Once you pass this fee station, the drive up to Fern Canyon’s parking lot off Davison Road can be a bumpy ride. Be wary of potholes! By the time we were done with Fern Canyon, it was dark and I had to guide my husband so that our car wouldn’t get stuck somewhere. At one point, our car took a deep dive, with the bumper making a screeching noise. But when we inspected the front later on, there were no scratches or dents. So it was all good. But like I said, just be careful of the potholes.
The Fern Canyon Loop Trail is a pretty short and easy hike in Redwood National and State Parks. The 0.7 mile loop takes hikers over level ground. This includes a gravel path, muddy sections that can be slippery, crossing tiny streams over make-shift wooden planks, jumping over tree logs or bending under forest growth. Also note that I was traveling in September and wearing a jacket, since the air in the canyon was humid and cool.
The highlight of this trail are the ancient ferns clinging to the damp canyon cliffs. The plant species can be traced back 325 million years, and come in different forms such as five-fingered ferns, delicate lady ferns and dark green sword ferns. Winter floods are common in the canyon, so be sure to check with park rangers of Redwood National and State Parks or the NPS website.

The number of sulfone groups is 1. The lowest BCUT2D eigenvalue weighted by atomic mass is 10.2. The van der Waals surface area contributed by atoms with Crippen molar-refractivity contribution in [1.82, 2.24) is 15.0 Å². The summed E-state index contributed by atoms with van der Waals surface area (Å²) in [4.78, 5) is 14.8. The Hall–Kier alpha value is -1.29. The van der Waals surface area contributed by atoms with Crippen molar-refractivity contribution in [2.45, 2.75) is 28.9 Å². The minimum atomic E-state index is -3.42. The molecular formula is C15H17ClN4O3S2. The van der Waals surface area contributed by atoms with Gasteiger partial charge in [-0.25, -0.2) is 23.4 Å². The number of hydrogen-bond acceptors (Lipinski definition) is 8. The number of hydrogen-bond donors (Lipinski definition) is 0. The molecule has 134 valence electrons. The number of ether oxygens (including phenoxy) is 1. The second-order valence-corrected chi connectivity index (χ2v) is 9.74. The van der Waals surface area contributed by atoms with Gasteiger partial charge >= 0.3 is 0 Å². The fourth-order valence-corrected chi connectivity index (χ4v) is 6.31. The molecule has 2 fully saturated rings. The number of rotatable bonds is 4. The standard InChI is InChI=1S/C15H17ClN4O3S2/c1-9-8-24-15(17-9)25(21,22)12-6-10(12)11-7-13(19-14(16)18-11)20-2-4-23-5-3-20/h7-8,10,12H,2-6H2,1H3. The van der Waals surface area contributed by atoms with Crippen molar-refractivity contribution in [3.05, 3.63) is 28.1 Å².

*Vault toilets are available at the beginning of the hike.
Tall Trees Trail
For this hike, you will need a permit from the Redwood National and State Parks Visitor Center. Permits are limited, but never really run out except during the summer. The permit has to be displayed on the windshield of your car. At the road entrance to the Tall Trees Trail, there is a gate with a padlock. This is to regulate vehicle traffic and preserve the natural integrity of the Tall Trees Grove. Your permit will have a number combination with which you can open the padlock. Just remember to lock the gate when you pass through.
This trail of Redwood National and State Parks is 4 miles round-trip, and can be strenuous for some people. It includes nearly 800 feet of elevation change, and can take around 2 hours to complete. In addition, it is super hot and humid. I was sweating buckets by the time I was done, and probably reeked even with my antiperspirant on. There are 3-4 benches on the trail, and hikers can also rest on fallen tree trunks. However, there is no drinking water available, so bring your own.
The trek downhill is obviously faster, so I suggest you complete this portion as quickly as you can. Once you reach the bottom, the trail flattens out. At this point, you have entered the Tall Trees Grove, an alluvial flat by the Redwood creek. The grove’s Libby Tree once held the title for world’s tallest tree. While that is no longer true, the Tall Trees Grove is a treat to the senses to all who visit Redwood National and State Parks.
It was nearing sunset during my hike, and the evening sun played spectacular colors on the reddish bark, the dense green foliage, and the flowing water. The only sounds I could hear was the calm waters of the creek, and the leaves crunching under my shoes. As a solitary traveler, your greatest pleasure is to silently commune with the rest of the universe. It’s a mesmerizing experience, and one I would recommend everyone to make time for when they visit Redwood National and State Parks.
*Vault toilets are available at the beginning of the hike.